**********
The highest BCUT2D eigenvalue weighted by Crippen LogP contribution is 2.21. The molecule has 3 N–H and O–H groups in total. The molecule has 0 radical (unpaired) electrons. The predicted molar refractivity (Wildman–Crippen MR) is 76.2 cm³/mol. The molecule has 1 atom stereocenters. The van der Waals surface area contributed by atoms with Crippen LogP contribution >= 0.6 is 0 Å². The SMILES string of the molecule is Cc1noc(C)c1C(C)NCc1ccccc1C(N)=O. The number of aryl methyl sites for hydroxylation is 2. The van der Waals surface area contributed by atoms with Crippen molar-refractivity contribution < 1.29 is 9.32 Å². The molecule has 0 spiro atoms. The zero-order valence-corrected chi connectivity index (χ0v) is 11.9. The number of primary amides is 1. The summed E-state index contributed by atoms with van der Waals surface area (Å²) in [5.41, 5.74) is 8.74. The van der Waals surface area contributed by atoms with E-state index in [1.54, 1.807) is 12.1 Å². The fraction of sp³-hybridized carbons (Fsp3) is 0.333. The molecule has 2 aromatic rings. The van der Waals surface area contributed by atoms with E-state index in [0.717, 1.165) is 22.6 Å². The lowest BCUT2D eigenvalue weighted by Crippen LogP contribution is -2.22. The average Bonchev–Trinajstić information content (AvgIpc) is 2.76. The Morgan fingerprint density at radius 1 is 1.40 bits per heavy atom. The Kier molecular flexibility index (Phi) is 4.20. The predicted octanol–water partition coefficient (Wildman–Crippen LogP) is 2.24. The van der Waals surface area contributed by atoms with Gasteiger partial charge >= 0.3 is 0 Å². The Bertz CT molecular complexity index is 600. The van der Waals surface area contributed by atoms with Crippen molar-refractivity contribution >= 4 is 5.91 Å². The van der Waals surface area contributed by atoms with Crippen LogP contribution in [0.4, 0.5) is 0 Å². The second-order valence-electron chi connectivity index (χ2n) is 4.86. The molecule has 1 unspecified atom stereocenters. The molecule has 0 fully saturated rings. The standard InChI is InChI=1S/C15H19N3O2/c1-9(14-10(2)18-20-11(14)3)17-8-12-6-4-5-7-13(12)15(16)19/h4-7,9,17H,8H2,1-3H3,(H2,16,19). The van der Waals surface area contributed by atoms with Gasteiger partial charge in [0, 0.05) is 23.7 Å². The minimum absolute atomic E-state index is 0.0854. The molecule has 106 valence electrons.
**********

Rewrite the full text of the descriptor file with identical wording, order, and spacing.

The highest BCUT2D eigenvalue weighted by Crippen LogP contribution is 2.21. The molecule has 3 N–H and O–H groups in total. The molecule has 0 radical (unpaired) electrons. The predicted molar refractivity (Wildman–Crippen MR) is 76.2 cm³/mol. The molecule has 1 atom stereocenters. The van der Waals surface area contributed by atoms with Crippen LogP contribution >= 0.6 is 0 Å². The SMILES string of the molecule is Cc1noc(C)c1C(C)NCc1ccccc1C(N)=O. The number of aryl methyl sites for hydroxylation is 2. The van der Waals surface area contributed by atoms with Crippen molar-refractivity contribution < 1.29 is 9.32 Å². The molecule has 0 spiro atoms. The zero-order valence-corrected chi connectivity index (χ0v) is 11.9. The number of primary amides is 1. The summed E-state index contributed by atoms with van der Waals surface area (Å²) in [5.41, 5.74) is 8.74. The van der Waals surface area contributed by atoms with E-state index in [1.54, 1.807) is 12.1 Å². The fraction of sp³-hybridized carbons (Fsp3) is 0.333. The molecule has 2 aromatic rings. The van der Waals surface area contributed by atoms with E-state index in [0.717, 1.165) is 22.6 Å². The lowest BCUT2D eigenvalue weighted by Crippen LogP contribution is -2.22. The average Bonchev–Trinajstić information content (AvgIpc) is 2.76. The Morgan fingerprint density at radius 1 is 1.40 bits per heavy atom. The Kier molecular flexibility index (Phi) is 4.20. The predicted octanol–water partition coefficient (Wildman–Crippen LogP) is 2.24. The van der Waals surface area contributed by atoms with Gasteiger partial charge >= 0.3 is 0 Å². The Bertz CT molecular complexity index is 600. The van der Waals surface area contributed by atoms with Crippen molar-refractivity contribution >= 4 is 5.91 Å². The van der Waals surface area contributed by atoms with Crippen LogP contribution in [0.4, 0.5) is 0 Å². The second-order valence-electron chi connectivity index (χ2n) is 4.86. The molecule has 1 unspecified atom stereocenters. The molecule has 0 fully saturated rings. The standard InChI is InChI=1S/C15H19N3O2/c1-9(14-10(2)18-20-11(14)3)17-8-12-6-4-5-7-13(12)15(16)19/h4-7,9,17H,8H2,1-3H3,(H2,16,19). The van der Waals surface area contributed by atoms with Gasteiger partial charge in [0, 0.05) is 23.7 Å². The minimum absolute atomic E-state index is 0.0854. The molecule has 106 valence electrons.